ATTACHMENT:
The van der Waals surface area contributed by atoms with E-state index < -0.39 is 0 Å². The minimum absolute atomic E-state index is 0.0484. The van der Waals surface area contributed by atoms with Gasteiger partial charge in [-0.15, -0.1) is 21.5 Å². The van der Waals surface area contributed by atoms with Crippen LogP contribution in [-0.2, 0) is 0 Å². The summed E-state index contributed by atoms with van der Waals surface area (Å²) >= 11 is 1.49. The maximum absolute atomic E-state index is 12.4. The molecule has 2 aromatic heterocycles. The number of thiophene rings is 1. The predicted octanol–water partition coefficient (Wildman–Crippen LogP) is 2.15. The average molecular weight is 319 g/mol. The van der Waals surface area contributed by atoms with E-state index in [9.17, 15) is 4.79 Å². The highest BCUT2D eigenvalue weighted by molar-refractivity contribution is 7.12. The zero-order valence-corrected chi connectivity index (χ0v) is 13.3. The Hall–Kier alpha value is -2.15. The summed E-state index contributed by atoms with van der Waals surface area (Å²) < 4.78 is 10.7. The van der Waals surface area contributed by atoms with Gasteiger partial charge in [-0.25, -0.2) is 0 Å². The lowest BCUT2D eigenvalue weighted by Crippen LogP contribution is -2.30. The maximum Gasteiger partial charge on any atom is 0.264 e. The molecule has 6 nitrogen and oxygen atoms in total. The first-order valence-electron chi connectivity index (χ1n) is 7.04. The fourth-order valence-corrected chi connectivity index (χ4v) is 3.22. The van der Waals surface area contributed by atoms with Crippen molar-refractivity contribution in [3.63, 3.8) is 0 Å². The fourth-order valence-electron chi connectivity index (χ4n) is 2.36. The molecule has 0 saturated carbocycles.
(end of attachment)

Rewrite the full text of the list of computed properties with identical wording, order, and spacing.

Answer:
The van der Waals surface area contributed by atoms with E-state index < -0.39 is 0 Å². The minimum absolute atomic E-state index is 0.0484. The van der Waals surface area contributed by atoms with Gasteiger partial charge in [-0.15, -0.1) is 21.5 Å². The van der Waals surface area contributed by atoms with Crippen LogP contribution in [-0.2, 0) is 0 Å². The summed E-state index contributed by atoms with van der Waals surface area (Å²) >= 11 is 1.49. The maximum absolute atomic E-state index is 12.4. The molecule has 2 aromatic heterocycles. The number of thiophene rings is 1. The predicted octanol–water partition coefficient (Wildman–Crippen LogP) is 2.15. The average molecular weight is 319 g/mol. The van der Waals surface area contributed by atoms with E-state index in [9.17, 15) is 4.79 Å². The highest BCUT2D eigenvalue weighted by molar-refractivity contribution is 7.12. The zero-order valence-corrected chi connectivity index (χ0v) is 13.3. The Hall–Kier alpha value is -2.15. The summed E-state index contributed by atoms with van der Waals surface area (Å²) < 4.78 is 10.7. The van der Waals surface area contributed by atoms with Gasteiger partial charge in [-0.25, -0.2) is 0 Å². The lowest BCUT2D eigenvalue weighted by Crippen LogP contribution is -2.30. The maximum Gasteiger partial charge on any atom is 0.264 e. The molecule has 6 nitrogen and oxygen atoms in total. The first-order valence-electron chi connectivity index (χ1n) is 7.04. The fourth-order valence-corrected chi connectivity index (χ4v) is 3.22. The van der Waals surface area contributed by atoms with Crippen molar-refractivity contribution in [3.63, 3.8) is 0 Å². The fourth-order valence-electron chi connectivity index (χ4n) is 2.36. The molecule has 0 saturated carbocycles.